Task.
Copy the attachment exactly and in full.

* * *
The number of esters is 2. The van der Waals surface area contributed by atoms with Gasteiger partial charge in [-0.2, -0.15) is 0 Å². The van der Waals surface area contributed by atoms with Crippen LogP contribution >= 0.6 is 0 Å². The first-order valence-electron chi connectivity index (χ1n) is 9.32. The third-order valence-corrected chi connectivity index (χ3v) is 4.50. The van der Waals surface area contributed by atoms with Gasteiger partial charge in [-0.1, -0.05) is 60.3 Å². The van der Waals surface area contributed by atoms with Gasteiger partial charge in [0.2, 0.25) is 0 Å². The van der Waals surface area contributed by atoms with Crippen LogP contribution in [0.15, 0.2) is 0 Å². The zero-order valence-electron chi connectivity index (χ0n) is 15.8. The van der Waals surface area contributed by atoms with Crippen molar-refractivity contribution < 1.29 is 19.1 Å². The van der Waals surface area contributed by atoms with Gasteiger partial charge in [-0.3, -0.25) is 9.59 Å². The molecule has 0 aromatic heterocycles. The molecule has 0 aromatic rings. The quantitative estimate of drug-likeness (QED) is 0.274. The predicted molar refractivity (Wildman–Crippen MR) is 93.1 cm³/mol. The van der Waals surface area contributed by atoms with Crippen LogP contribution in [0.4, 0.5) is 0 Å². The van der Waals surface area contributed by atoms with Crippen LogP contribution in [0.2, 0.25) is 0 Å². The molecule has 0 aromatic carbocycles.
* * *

The number of esters is 2. The van der Waals surface area contributed by atoms with Gasteiger partial charge in [-0.2, -0.15) is 0 Å². The van der Waals surface area contributed by atoms with Crippen LogP contribution >= 0.6 is 0 Å². The first-order valence-electron chi connectivity index (χ1n) is 9.32. The third-order valence-corrected chi connectivity index (χ3v) is 4.50. The van der Waals surface area contributed by atoms with Gasteiger partial charge in [-0.1, -0.05) is 60.3 Å². The van der Waals surface area contributed by atoms with Gasteiger partial charge in [0.2, 0.25) is 0 Å². The van der Waals surface area contributed by atoms with Crippen LogP contribution in [0.15, 0.2) is 0 Å². The zero-order valence-electron chi connectivity index (χ0n) is 15.8. The van der Waals surface area contributed by atoms with Crippen molar-refractivity contribution < 1.29 is 19.1 Å². The van der Waals surface area contributed by atoms with Gasteiger partial charge in [-0.3, -0.25) is 9.59 Å². The molecule has 0 aromatic heterocycles. The molecule has 0 aromatic rings. The quantitative estimate of drug-likeness (QED) is 0.274. The predicted molar refractivity (Wildman–Crippen MR) is 93.1 cm³/mol. The van der Waals surface area contributed by atoms with Crippen LogP contribution in [0.4, 0.5) is 0 Å². The van der Waals surface area contributed by atoms with Crippen LogP contribution in [0.2, 0.25) is 0 Å². The molecule has 0 aromatic carbocycles.